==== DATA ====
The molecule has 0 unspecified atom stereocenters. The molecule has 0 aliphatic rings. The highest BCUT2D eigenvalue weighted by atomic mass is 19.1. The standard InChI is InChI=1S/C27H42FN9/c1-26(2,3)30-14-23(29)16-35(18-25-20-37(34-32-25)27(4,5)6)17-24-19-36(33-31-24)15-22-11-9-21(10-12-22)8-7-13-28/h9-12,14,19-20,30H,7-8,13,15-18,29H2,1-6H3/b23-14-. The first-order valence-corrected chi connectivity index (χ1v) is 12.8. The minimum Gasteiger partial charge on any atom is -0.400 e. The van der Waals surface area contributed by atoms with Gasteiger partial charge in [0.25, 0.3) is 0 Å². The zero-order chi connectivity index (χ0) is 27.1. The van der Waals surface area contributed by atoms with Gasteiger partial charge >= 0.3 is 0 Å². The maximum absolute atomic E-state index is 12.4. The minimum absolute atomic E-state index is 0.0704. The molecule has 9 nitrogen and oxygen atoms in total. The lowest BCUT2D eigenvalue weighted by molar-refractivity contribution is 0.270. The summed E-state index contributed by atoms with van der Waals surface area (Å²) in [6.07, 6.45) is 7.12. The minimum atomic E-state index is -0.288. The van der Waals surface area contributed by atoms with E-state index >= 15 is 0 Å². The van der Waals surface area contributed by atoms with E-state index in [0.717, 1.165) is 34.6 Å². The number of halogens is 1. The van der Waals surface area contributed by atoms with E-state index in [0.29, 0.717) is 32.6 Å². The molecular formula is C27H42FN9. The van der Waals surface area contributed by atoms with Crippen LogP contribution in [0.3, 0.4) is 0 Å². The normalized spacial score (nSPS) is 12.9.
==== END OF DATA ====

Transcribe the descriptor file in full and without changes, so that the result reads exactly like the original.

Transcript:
The molecule has 0 unspecified atom stereocenters. The molecule has 0 aliphatic rings. The highest BCUT2D eigenvalue weighted by atomic mass is 19.1. The standard InChI is InChI=1S/C27H42FN9/c1-26(2,3)30-14-23(29)16-35(18-25-20-37(34-32-25)27(4,5)6)17-24-19-36(33-31-24)15-22-11-9-21(10-12-22)8-7-13-28/h9-12,14,19-20,30H,7-8,13,15-18,29H2,1-6H3/b23-14-. The first-order valence-corrected chi connectivity index (χ1v) is 12.8. The minimum Gasteiger partial charge on any atom is -0.400 e. The van der Waals surface area contributed by atoms with Gasteiger partial charge in [0.25, 0.3) is 0 Å². The zero-order chi connectivity index (χ0) is 27.1. The van der Waals surface area contributed by atoms with Gasteiger partial charge >= 0.3 is 0 Å². The maximum absolute atomic E-state index is 12.4. The minimum absolute atomic E-state index is 0.0704. The molecule has 9 nitrogen and oxygen atoms in total. The lowest BCUT2D eigenvalue weighted by molar-refractivity contribution is 0.270. The summed E-state index contributed by atoms with van der Waals surface area (Å²) in [6.07, 6.45) is 7.12. The minimum atomic E-state index is -0.288. The van der Waals surface area contributed by atoms with E-state index >= 15 is 0 Å². The van der Waals surface area contributed by atoms with E-state index in [0.717, 1.165) is 34.6 Å². The number of halogens is 1. The van der Waals surface area contributed by atoms with E-state index in [0.29, 0.717) is 32.6 Å². The molecular formula is C27H42FN9. The van der Waals surface area contributed by atoms with Crippen LogP contribution in [0.3, 0.4) is 0 Å². The normalized spacial score (nSPS) is 12.9.